EFF wants a state-owned bank to counter the predatory practices of the Big 4

Posted 15 May 2018 Written by Floyd Shivambu
Category Banking

The EFF has shown itself a force for progressive change in SA, recently tabling a bill which would allow for the creation of a state-owned bank. In this article on Daily Maverick, deputy head of the EFF, Floyd Shivambu, explains how the existing Big 4 banks - Absa, Standard, Nedbank and FNB - continue their predatory practices against South Africans. This article shows a deep understanding of the extent to which banks are retarding the economic development of the country. 

Banking services and bank institutions are at the core of the financial services sector, and account for most of its growth. There is a total number of 19 registered banks, three mutual banks, three co-operative banks, 15 local branches of foreign banks and 31 foreign banks with approved local representative offices. Banks total assets increased from R4.9-trillion in 2017 to R5.1-trillion, a strong 5.1% year on year growth in a sluggish economy that grew only at 1.3% in 2017. Banking in South Africa is dominated by the big six largest banks i.e. Absa, FirstRand (FNB and Wesbank), Nedbank, Standard Bank, Investec and Capitec which constitute more than 90% of the total banking market share.

Banks in South Africa own and control the houses, cars and properties of so many people. Banks influence people’s access to food, clothing, education and other essential services. And they do so in a predatory manner where they exploit workers and poor people with loan sharks’ practices. People’s houses are sold for a penny after owners have paid hundreds of thousands of rand in repayments. This is made possible because South Africa’s financial sector, in particular banks, have placed almost all black people in severe debt and have designed a cartel-like system that makes it impossible for black people to escape indebtedness. Banks own vast sections of land and huge commercial properties, such as malls and industrial parks. Despite the fact that banks control and run the lives of so many people in South Africa, with little or no proper supervision by government, the sector has done all it could possibly do to refuse transformation. Banks do not even comply with the less courageous targets set by government together with the sector.

In the past we have demonstrated that the level and extent of black ownership in the banking industry continues to collapse, now estimated at around 1% from 10% in the last four years. This is due to sell-off of black economic empowerment stakes in major banks by black investors if we put aside institutional investors such as the Public Investment Corporation (PIC). In the absence of any credible and detailed research in the patterns of sell-off of black economic empowerment stakes, fronting and poor reporting in major banks, as it is the case across the financial sector and the whole of the economy, it is possible that the 1% black ownership is at best artificial and non-existent.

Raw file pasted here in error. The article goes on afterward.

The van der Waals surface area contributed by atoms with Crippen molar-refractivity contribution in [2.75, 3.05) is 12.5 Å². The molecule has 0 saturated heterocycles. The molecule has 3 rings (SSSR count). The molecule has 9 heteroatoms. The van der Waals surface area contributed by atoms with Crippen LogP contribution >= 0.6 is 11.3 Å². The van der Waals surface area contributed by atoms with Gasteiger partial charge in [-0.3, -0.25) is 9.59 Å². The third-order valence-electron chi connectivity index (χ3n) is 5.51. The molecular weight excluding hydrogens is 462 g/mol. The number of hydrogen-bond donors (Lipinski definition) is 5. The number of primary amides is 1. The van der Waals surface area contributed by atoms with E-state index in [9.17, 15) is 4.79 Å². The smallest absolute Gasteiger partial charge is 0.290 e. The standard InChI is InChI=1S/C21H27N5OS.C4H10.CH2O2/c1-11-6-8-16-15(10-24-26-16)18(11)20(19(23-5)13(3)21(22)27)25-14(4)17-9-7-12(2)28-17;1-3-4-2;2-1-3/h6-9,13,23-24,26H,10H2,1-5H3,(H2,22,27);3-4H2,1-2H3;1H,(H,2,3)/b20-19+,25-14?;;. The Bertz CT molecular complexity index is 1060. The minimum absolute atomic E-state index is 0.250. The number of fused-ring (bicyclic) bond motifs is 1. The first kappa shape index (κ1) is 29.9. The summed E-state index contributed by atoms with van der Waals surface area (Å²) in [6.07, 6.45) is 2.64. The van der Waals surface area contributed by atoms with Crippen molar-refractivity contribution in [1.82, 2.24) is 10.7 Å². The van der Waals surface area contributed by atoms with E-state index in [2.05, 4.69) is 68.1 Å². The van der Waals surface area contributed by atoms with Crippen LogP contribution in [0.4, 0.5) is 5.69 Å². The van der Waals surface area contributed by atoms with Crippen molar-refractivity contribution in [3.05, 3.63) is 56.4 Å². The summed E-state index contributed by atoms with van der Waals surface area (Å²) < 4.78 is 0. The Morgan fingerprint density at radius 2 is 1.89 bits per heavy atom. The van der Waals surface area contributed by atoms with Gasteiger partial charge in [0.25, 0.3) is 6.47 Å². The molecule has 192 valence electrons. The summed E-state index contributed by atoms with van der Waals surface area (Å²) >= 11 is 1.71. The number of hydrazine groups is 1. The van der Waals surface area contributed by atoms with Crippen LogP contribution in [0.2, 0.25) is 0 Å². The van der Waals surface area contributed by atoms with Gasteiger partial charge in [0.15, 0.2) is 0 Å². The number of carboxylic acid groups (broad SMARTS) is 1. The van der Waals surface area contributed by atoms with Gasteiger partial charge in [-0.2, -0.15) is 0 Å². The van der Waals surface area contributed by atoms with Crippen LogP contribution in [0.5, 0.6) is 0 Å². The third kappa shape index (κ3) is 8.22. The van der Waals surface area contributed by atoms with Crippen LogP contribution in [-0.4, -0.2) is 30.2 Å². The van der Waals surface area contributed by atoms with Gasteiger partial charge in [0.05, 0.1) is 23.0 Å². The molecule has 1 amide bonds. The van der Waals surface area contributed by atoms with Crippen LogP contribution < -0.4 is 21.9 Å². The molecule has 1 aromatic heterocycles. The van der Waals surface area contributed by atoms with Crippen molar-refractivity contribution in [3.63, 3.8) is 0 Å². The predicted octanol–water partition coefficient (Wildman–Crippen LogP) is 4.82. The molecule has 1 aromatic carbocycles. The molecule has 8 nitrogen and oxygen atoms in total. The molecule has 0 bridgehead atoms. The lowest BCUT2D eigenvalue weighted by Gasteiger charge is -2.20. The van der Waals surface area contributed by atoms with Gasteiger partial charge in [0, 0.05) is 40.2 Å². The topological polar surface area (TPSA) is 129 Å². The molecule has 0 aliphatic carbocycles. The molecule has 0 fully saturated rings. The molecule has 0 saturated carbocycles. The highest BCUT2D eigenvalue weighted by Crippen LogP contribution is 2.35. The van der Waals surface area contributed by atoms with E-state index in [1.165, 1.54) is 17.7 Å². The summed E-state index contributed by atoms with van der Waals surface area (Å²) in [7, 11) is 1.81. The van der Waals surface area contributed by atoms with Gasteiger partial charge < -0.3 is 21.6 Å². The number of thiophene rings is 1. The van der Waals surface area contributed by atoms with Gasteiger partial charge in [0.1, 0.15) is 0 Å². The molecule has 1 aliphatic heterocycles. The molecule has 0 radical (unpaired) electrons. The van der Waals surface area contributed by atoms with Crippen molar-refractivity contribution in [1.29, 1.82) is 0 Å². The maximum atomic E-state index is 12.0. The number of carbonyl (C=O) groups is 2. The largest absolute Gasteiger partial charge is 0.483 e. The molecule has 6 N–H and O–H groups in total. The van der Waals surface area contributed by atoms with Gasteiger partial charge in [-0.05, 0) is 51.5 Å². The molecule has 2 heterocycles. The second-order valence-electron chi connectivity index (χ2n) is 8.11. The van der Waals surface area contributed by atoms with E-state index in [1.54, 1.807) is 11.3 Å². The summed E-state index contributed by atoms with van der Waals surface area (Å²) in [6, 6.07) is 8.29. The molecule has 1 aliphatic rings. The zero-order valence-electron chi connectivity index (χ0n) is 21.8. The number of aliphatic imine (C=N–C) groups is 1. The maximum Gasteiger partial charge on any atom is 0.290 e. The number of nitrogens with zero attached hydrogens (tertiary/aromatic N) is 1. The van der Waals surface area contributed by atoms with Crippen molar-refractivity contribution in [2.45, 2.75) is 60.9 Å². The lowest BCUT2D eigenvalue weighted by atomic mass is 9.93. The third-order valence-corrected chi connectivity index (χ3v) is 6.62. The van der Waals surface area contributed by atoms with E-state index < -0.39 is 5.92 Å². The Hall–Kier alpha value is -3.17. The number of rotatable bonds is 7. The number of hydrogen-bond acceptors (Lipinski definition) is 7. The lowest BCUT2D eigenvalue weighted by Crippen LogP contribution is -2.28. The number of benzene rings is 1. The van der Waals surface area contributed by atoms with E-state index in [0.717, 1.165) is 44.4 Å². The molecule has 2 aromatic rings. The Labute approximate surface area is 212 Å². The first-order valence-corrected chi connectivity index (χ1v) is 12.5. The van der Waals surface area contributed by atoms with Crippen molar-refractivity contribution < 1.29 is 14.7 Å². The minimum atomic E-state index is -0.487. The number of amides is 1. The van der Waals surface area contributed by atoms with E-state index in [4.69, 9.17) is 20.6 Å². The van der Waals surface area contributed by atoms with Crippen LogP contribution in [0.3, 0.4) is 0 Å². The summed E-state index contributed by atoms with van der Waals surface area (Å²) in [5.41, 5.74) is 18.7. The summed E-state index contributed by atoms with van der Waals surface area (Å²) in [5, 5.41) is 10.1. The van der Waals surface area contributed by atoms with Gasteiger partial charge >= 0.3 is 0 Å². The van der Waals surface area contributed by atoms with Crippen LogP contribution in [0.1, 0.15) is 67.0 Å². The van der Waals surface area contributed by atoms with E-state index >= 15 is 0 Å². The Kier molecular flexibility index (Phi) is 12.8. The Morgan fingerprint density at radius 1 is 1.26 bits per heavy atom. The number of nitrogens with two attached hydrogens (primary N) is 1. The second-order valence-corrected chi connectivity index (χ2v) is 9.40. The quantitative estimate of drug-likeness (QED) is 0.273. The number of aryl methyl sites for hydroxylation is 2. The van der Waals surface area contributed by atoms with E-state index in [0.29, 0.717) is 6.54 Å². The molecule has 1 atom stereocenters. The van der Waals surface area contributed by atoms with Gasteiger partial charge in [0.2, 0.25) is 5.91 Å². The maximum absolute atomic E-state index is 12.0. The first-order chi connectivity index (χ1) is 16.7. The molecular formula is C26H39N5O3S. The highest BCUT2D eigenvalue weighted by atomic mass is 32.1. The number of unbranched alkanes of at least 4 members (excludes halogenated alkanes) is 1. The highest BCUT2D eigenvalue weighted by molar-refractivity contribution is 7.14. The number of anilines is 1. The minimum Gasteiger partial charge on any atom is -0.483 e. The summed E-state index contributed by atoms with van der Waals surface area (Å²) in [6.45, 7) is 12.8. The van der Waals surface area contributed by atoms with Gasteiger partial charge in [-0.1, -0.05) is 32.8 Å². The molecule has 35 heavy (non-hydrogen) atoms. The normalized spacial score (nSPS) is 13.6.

Even the position of mutual banks, whose assets value and significance in the overall banking sector is inconsequential, has now come under fire. Even though mutual banks such as Venda Building Society (VBS) and some of the mutual banks owned by the Government Employees Pension Fund (GEPF) are not systematically important financial institutions, and their discontinuation will not affect South Africa’s economy. Mutual banks in their current form and position based on assets and client base are possibly the best launchpad for transformation at a small experimental scale. However, after the VBS liquidity challenges over the last 18 months, unwarranted attacks by the Reserve Bank and lack of support by government for the bank to manage its growth, the position of mutual banks is even more threatened.

Towards the creation of South Africa’s first State bank

The South African government owns and controls financial development institutions such as the National Empowerment Fund (NEF), Land Bank, Industrial Development Corporation (IDC), National Housing Finance Corporation (NHFC), Khula Enterprise Finance (KEF) and others. Unlike in other countries, these are not fully licensed banking institutions and are sector specific with a narrow mandate, client base and assets base. However, the South African Post Office Bank (Postbank) is the closest that the South African government has come to owning a fully-fledged bank.

The Postbank is not yet a registered bank in terms of the Banks Act No. 94 of 1990 (“Banks Act” as amended) but it is already operating as a bank. It is a full member of the Payment Association of South Africa and participates in the National Payments Systems (NPS) directly in the clearing of transactions. However, the Postbank cannot perform settlement directly in the NPS because it is not registered as a bank. The Postbank could not be appointed as a social grant paying bank without the support of Standard Bank. And the Postbank does not offer lending products, yet it has always been profitable.